Saturday, January 10, 2009

Where Did the 2008 Investment Losses Go?

It's been estimated that the investment losses from 2008 are between $6 to $8 trillion. As a result, many people feel poorer. So, where did the money go? According to Trillions Disappear in Stock Market, but Where Did Money Go? at reports the money never really existed, except in the minds of owners, and therefore, didn't really disappear. The high values were simply "readjusted," once the true value was known. In other words, until the money is in one's hand, the money doesn't exist.

Here's an example I once heard that illustrates the point:

Investor A owns a can of sardines, which he purchased for $1. Investor B would like to buy it but doesn't have money. Instead B offers A a note (a pledge to repay money) of $10, which A accepts. So A now has a note worth $10 and B has a can of sardines with a value of $10.

However, A later decides he wants the sardines back. Since he doesn't have any cash, he offers B a $50 note for the sardines, which B accepts. Now A has a can of sardines with a value of $50, and B has a note worth $50. This process continues until one has a can of sardines worth $100,000 and the other has a note with a value of $100,000. In the end, A and B can both claim to have $100,000 in investments, in the form of a can of sardines and a note.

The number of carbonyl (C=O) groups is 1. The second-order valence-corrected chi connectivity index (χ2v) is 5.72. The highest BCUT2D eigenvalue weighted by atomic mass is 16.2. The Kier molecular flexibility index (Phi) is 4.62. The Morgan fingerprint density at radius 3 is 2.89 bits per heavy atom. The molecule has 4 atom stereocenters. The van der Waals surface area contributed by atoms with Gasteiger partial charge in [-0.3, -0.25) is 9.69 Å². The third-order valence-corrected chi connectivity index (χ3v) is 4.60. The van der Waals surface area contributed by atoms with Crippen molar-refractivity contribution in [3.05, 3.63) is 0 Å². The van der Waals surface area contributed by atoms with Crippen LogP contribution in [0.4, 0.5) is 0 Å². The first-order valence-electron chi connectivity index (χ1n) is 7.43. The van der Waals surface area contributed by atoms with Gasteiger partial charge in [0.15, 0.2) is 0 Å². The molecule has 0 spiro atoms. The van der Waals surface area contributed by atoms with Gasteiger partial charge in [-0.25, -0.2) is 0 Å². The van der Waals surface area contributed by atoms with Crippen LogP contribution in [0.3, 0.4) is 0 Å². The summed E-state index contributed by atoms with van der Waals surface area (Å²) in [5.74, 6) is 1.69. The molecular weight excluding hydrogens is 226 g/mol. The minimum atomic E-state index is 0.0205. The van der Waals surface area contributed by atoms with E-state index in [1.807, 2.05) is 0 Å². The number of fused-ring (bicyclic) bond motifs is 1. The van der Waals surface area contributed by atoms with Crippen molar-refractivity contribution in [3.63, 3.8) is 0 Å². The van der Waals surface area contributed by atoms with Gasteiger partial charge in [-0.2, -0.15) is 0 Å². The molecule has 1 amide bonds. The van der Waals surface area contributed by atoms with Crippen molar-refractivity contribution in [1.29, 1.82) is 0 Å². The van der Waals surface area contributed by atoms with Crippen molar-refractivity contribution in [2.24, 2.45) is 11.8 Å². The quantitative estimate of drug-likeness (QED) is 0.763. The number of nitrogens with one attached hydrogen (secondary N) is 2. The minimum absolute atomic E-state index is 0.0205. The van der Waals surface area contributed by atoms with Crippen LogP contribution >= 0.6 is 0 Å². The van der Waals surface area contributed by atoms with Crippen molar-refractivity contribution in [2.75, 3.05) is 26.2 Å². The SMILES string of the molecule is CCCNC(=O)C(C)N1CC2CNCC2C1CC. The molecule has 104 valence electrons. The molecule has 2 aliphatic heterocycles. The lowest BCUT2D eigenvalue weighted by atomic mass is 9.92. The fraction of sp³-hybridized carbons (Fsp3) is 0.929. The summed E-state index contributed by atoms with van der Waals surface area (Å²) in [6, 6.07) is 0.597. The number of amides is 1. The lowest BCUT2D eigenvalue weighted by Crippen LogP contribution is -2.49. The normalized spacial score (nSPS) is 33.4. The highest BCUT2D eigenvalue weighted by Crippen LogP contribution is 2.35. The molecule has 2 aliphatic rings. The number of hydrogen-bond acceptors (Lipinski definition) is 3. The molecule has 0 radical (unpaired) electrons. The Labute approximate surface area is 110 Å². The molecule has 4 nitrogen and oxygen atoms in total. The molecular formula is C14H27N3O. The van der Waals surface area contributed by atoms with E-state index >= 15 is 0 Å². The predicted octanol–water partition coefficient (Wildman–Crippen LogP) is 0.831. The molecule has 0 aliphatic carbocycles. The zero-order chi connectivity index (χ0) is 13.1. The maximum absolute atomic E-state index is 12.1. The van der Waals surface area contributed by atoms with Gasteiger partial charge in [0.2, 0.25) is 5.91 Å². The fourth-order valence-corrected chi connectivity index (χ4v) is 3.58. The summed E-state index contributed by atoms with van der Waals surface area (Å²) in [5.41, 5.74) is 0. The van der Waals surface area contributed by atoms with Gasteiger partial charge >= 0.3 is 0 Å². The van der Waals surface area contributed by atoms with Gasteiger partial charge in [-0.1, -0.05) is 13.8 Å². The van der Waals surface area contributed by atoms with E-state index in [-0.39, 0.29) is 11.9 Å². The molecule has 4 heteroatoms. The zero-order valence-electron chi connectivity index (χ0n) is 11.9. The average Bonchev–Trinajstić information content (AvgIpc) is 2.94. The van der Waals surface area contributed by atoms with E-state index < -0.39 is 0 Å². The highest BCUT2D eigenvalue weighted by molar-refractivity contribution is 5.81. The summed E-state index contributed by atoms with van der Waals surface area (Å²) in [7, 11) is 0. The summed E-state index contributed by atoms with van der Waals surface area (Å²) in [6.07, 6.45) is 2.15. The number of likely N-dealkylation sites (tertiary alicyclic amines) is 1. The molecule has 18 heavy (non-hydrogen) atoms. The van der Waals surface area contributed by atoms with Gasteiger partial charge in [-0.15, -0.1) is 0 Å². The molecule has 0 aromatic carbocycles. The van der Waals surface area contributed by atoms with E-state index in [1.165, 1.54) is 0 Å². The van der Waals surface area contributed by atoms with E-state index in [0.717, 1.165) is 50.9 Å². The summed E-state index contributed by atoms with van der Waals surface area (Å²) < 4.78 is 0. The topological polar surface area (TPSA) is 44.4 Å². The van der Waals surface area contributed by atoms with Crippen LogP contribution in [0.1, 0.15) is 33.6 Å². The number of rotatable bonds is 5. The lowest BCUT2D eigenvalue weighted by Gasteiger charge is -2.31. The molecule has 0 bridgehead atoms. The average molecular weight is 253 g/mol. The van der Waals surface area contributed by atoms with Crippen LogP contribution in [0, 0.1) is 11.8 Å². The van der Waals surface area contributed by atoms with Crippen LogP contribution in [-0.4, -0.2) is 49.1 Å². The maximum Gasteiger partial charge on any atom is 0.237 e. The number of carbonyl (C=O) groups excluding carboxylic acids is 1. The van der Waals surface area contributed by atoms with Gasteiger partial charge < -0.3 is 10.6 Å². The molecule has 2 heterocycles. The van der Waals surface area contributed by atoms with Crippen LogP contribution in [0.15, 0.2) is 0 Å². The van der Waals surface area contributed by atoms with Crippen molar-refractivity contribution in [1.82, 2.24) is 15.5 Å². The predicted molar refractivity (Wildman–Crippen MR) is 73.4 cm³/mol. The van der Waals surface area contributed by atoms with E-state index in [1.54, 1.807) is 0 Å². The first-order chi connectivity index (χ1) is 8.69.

However, since no cash transaction has been made, the values are inflated and exist only as estimate. In reality, the can of sardines would could only sell for about $1 in cash and the note has very little value since neither A or B have the money to repay the note. Once the market "realizes" this fact, the value of the can sardines and the note will fall back to $1, which is what someone with cash would pay. The other $99,999 never really existed since no cash was transferred.

Lesson learned: Market values can quickly disappear, cash in hand does not (at least not for now).

For more on Reflections and Musings, check back every Saturday for a new segment.

This is not financial advice. Please consult a professional advisor.

Copyright © 2009 Achievement Catalyst, LLC


David said...

I love your example. So simple, yet so effective.

VC said...

Good post, it's a good example of how the market always corrects itself.